The letter emphasizes that Guilford's 675 households "pay nearly $6 million in property taxes. We are vital to the city's property tax base, and we would like to receive an appropriate response to our concerns as soon as possible."
Mayor Schmoke said he understands the worries of Guilford residents and plans to meet with them to discuss their concerns.
"I completely understand the feelings because this is a community not touched by the kind of violent crime that has plagued other areas of the city," the mayor said through a spokesman.
While residents say the mayor should do more to ensure citizen safety, they also praise the police department for assigning additional patrols to Guilford in response to the robbery and rape.
Capt. Michael Bass of the Northern District said that the police cruiser previously assigned to Guilford for 24-hour-a-day coverage no longer will be called away on emergency calls, except under unusual circumstances.
The department also has added a police officer on one shift a day to drive or walk through the community. In addition, he said, when the district has an extra officer on duty, he or she will be assigned to Guilford.
He said the police department is making the same increase in police coverage in Roland Park, where a similar robbery took place Aug. 6.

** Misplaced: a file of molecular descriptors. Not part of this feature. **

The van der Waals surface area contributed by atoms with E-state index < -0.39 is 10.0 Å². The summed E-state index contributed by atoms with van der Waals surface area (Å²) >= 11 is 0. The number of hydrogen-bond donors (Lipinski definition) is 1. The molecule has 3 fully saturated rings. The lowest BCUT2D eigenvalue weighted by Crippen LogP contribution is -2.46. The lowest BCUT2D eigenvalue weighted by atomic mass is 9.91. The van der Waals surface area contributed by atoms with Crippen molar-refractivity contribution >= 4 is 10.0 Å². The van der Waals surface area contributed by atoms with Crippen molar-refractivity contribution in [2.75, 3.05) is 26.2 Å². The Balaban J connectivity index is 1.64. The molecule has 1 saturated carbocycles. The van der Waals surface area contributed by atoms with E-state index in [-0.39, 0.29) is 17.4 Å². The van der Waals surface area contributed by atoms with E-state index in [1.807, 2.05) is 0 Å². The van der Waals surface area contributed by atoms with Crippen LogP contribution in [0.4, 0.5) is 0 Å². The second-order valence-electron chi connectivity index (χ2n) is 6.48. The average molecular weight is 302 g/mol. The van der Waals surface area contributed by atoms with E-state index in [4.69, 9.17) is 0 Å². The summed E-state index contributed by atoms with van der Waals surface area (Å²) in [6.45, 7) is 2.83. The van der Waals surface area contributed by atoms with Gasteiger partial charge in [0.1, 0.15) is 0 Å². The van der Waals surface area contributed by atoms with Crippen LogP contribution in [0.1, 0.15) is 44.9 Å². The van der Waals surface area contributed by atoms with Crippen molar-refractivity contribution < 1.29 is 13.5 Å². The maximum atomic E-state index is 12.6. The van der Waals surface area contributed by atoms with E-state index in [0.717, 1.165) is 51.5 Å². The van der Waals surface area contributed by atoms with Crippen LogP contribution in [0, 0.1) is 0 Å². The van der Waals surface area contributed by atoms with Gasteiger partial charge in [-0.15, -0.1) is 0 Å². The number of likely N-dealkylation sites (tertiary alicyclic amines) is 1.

Captain Bass said the Northern District is understaffed by nearly 30 officers, but relatively few of the vacancies are among officers who patrol the streets.
"People in Guilford should have no concern, because services have not diminished," he said.
Last fall, after numerous thefts in the neighborhood, residents hired Centurion Security Services, run by retired Baltimore County police officer Wayne Cosgrove.
A security guard cruises the neighborhood in a car marked with a Guilford Security decal. The guard takes license numbers of strange cars, calls police when he sees anything suspicious and carries a telephone so neighbors can call with problems.
The guard also meets residents coming home at night who want protection entering their homes.
Mr. Cosgrove said that since the crime, community residents have been much more vigilant about calling the security guard, as well as police, when they see anything suspicious.
One longtime resident, who also asked that her name not be used because she is afraid, said, "There is a fairly high level of anxiety. We keep the doors locked all the time. You meet neighbors on the street, and they say the world is falling apart.
"One friend went to a hotel for the night when her husband was out of town. Another spent the night at a friend's house when her husband was away because she was scared." The woman declined to put a reporter in touch with the neighbor, citing the community's jittery nerves.
Many worry that neighbors will want to leave the city because of the robbery and rape.
But while the recent crime has frightened Guilford residents, one longtime community leader sees a positive reaction.
"I have sensed a closer community out of all this," said George Nilson, former president of the Guilford Association.
He noted that 100 residents came to a meeting the night after the robbery and rape, wanting to know what they could do to make the neighborhood safe. More than $5,000 was raised that night for a reward.
"The community is behaving more like a community. Sometimes it takes an unhappy incident to bring a community together," he said.